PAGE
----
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Yoon Chang Oh 1 Article
Acute Vestibular Neuritis Associated with Herpes Zoster Ophthalmicus
Yoon Chang Oh, Jong Kyung Lee, Jae Myung Kim, Seung Han Lee
Res Vestib Sci. 2014;13(3):81-84.
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AbstractAbstract PDF
Vestibular neuritis, one of common causes of acute spontaneous vertigo, is characterized by a sudden onset of vertigo with horizontal-torsional spontaneous nystagmus and unsteadiness with a falling tendency. Herpes zoster is a common infection caused by varicella-zoster virus (VZV), and herpes zoster ophthalmicus (HZO) occurs when this virus is reactivated in the ophthalmic branch of the trigeminal nerve. VZV can cause vestibular neuritis with cochlear dysfunction as a form of herpes zoster oticus, also known as Ramsay-Hunt syndrome. However, to our knowledge, isolated vestibular neuritis associated with HZO has been rarely reported, because of distance between the trigeminal nerve and the vestibulocochlear nerve. We present an unusual case of vestibular neuritis complicated by the HZO.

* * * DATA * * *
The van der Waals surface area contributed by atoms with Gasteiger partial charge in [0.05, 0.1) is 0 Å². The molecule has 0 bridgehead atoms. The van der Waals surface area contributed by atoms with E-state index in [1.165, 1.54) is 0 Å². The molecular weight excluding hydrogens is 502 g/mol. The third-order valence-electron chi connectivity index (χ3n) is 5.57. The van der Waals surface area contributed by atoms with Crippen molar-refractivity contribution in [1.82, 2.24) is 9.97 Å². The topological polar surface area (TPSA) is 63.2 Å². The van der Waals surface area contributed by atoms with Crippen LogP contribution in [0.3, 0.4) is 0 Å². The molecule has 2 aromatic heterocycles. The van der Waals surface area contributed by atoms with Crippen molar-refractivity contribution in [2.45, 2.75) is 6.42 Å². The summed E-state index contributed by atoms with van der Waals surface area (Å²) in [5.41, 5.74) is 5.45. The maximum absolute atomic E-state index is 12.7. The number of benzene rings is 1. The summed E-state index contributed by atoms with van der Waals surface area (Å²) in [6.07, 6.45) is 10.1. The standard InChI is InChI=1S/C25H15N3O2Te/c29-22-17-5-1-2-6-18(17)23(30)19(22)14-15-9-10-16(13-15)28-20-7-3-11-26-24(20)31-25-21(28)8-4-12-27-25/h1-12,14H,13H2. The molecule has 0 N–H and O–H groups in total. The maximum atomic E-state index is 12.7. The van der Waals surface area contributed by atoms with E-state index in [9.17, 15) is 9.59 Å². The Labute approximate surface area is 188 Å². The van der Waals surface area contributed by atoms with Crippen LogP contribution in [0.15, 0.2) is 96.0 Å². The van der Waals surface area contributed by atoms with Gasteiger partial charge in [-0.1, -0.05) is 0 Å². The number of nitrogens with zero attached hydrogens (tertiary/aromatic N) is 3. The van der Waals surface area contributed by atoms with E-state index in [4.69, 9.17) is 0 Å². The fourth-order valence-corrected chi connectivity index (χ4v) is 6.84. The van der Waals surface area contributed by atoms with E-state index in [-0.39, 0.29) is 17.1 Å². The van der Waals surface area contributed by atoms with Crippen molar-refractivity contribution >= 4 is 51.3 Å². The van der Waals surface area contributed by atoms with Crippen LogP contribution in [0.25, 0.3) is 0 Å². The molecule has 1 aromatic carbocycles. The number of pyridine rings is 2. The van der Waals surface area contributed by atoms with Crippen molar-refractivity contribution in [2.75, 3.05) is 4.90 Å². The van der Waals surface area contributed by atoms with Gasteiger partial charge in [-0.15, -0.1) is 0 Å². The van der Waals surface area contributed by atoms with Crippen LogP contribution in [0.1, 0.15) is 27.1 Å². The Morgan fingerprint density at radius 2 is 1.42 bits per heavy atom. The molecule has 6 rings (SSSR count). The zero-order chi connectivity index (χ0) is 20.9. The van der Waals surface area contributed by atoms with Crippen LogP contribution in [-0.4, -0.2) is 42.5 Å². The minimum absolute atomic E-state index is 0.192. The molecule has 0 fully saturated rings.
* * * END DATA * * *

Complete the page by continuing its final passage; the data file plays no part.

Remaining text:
Res Vestib Sci : Research in Vestibular Science